Now that we know we have some family-friendlier faces in our state legislature (which is excellent, excellent news), we’re looking ahead to the 2015 legislative session where we have the opportunity to partner with our legislators to pass some strong, family-friendly policies. Policies Oregon families desperately need – like paid sick time, equal pay for equal work for women and mothers and people of color, and a more secure retirement (especially for women who retire poorer than men).
But before we jump all the way into 2015, we want to share some recent wins and a few fun events we have planned between now and year’s end. And we always like to share a statement that inspired us — which we hope, in turn, will inspire you. This time it’s President Obama, speaking to a group at Rhode Island College in late October about the economy and what women need to flourish more within it:
So, while many women are working hard to support themselves and their families, they’re still facing unfair choices, outdated workplace policies. We have to do better because women deserve better. And by the way, when women do well, everybody does well.
His comments echo much of what House Democratic Leader Nancy Pelosi has been advocating in her “When Women Succeeds, America Succeeds” recent policy work, which you’ll hear more about below!
- Upcoming Events | Film Screening (11/10) + Work-Flex Awards Luncheon (11/20)
- Paid Sick Time in Eugene | We did it!
- Nancy Pelosi Inspired Us in Portland | When Women Succeed, America Succeeds
- In Our Own Words | Remove barriers to success for women + families in the Statesman Journal
- We Won an Award! | Thanks to OPHA for naming us a 2014 “Policy Champion”
- Required Reading | Untenable Work Schedules + Who Works Where (And Who Cares?)
- Follow us on Facebook | It’s the best way to stay current
1 | Upcoming Events | Film Screening + Work-Flex Awards Luncheon
- Film Screening: On Monday, November 10th we hope you’ll join us for a film screening of The Raising of America, a new documentary series about the challenges of raising a family and America and the negative impacts on our children. Our Executive Director, Andrea Paluso, will be on the panel after the film to discuss our country’s lack of paid family leave and other outdated work-family policies that create barriers for families. Details here. PLEASE KNOW that tickets are now available ONLY at the door, which opens at 6 PM.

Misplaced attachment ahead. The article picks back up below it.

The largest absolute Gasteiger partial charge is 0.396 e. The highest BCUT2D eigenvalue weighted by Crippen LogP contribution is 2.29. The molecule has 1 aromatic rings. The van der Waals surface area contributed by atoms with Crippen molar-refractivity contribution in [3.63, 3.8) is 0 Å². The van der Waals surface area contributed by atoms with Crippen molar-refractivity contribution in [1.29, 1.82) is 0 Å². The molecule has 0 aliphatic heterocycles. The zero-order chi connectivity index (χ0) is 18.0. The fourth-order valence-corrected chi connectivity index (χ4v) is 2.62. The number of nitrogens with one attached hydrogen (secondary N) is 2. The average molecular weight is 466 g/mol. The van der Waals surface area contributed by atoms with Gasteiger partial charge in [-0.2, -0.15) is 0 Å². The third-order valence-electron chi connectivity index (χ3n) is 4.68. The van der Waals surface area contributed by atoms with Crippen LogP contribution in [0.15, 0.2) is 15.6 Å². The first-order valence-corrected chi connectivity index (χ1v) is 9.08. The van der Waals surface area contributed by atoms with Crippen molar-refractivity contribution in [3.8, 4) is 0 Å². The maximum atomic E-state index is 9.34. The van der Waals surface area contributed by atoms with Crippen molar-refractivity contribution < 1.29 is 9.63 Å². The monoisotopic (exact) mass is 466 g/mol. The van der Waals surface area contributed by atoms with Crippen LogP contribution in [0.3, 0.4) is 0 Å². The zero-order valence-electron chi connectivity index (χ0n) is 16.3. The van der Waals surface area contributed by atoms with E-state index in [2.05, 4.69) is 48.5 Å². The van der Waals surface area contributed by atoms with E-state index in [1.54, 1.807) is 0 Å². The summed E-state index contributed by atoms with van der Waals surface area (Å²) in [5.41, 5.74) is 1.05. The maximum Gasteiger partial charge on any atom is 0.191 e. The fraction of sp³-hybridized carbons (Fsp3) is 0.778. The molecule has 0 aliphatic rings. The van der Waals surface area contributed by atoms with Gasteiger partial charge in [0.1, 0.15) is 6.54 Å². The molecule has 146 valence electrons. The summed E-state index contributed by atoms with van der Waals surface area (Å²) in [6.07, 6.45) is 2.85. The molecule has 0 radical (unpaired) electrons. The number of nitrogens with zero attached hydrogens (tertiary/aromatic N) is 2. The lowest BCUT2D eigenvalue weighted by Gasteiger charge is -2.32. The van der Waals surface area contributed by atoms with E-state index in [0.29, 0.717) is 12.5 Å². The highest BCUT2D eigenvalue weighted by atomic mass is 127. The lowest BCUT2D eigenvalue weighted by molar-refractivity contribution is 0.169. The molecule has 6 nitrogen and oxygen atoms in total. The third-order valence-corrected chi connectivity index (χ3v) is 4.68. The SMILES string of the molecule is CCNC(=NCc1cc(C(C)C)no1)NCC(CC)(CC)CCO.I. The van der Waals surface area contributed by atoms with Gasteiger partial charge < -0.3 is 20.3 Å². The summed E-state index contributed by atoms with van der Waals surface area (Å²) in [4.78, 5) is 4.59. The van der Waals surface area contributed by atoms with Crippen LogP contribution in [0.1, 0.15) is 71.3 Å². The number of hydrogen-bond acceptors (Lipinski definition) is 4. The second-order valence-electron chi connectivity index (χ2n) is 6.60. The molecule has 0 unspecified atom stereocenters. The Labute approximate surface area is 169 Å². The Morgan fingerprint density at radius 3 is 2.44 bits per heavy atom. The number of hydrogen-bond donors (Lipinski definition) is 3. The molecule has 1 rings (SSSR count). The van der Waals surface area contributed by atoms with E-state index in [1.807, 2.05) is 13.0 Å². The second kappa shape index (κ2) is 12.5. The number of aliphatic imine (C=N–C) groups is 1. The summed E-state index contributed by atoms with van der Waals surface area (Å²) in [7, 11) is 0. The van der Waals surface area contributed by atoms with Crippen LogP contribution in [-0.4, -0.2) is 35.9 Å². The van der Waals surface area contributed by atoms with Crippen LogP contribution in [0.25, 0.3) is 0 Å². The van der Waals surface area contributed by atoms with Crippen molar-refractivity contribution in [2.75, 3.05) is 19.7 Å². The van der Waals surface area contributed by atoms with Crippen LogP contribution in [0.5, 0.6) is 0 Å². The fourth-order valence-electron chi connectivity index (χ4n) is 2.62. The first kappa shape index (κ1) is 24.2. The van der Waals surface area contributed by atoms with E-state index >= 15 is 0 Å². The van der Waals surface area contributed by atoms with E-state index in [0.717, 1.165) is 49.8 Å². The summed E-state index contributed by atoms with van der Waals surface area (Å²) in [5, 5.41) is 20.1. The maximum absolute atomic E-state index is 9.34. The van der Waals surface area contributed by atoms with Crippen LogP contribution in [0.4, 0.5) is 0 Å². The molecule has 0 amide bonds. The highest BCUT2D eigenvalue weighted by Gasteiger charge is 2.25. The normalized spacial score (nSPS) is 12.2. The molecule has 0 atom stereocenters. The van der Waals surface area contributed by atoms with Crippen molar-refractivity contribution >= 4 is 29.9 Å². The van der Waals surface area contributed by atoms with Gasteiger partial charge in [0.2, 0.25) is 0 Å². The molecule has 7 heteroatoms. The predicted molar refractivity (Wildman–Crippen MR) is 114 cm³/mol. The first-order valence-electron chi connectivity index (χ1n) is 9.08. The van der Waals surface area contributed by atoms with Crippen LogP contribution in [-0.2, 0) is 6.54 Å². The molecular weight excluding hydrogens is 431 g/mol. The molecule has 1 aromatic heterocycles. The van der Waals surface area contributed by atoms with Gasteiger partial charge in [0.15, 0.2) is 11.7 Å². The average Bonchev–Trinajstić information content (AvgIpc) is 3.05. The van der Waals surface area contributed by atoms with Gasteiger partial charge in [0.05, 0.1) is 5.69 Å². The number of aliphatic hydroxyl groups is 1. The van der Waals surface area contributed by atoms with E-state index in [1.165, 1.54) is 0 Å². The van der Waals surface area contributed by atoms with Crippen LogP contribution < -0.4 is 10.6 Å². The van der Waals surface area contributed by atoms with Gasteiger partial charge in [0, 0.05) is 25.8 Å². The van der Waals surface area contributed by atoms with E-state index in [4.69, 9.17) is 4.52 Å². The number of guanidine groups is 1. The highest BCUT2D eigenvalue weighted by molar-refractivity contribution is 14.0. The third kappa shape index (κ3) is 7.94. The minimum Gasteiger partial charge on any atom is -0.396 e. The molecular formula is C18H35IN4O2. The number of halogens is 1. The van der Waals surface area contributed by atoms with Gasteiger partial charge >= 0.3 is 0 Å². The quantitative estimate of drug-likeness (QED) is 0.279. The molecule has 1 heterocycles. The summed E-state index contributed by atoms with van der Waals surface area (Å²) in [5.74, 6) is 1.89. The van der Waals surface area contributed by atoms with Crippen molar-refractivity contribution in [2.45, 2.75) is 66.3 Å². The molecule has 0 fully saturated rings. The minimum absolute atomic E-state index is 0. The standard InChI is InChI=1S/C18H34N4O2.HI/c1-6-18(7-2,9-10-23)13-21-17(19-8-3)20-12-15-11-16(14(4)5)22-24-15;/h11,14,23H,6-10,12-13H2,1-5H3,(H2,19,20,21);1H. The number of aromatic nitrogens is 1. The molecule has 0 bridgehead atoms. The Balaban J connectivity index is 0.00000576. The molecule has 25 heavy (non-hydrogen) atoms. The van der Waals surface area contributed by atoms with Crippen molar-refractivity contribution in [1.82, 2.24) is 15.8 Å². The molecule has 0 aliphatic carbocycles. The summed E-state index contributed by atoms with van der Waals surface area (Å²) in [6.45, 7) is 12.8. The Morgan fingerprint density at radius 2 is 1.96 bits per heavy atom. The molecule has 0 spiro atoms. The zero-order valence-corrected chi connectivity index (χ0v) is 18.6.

- Awards Luncheon: On Thursday, November 20th we are honored to present 18 Oregon employers with a national 2014 When Work Works award for their flexible and family-friendly workplace practices. Three of these winners made the national Top 25 list! Find out who they are and join us for this inspiring awards lunch — where you’ll learn a thing or two about how to run a seriously great place to work.
- Holiday Celebration: On Wednesday evening, December 17th we’ll gather at Hatch (our shared office space in NE Pdx) for drinks, mingling, and a quick look back at what we accomplished together in 2014 and what we’re planning to accomplish in 2015! Mark your calendars!
2 | Paid Sick Time in Eugene | We did it!
Just 16 months after the Portland City Council passed a protected sick time policy, the Eugene City Council passed its own, stronger policy that will become effective on July 1, 2015. We had the pleasure of working with some incredible council members and fellow Eugene advocates during that campaign, including a group of powerful young people from the Latino community and a bunch of impressive employers who spoke up time and again for universal paid sick time.
3 | Nancy Pelosi Inspired Us in Portland | When Women Succeed, America Succeeds!
We are still tickled that someone we hold in such high esteem as U.S. House Minority Leader Nancy Pelosi joined us in Portland for a joint event with some incredible Oregon leaders and advocates about women’s economic security. Leader Pelosi has been a true groundbreaker when it comes to advancing women’s economic opportunity and raising up for public debate and action several of the top issues that really matter to women and the families who increasingly depend on them every day: equal pay, higher wages, and affordable childcare.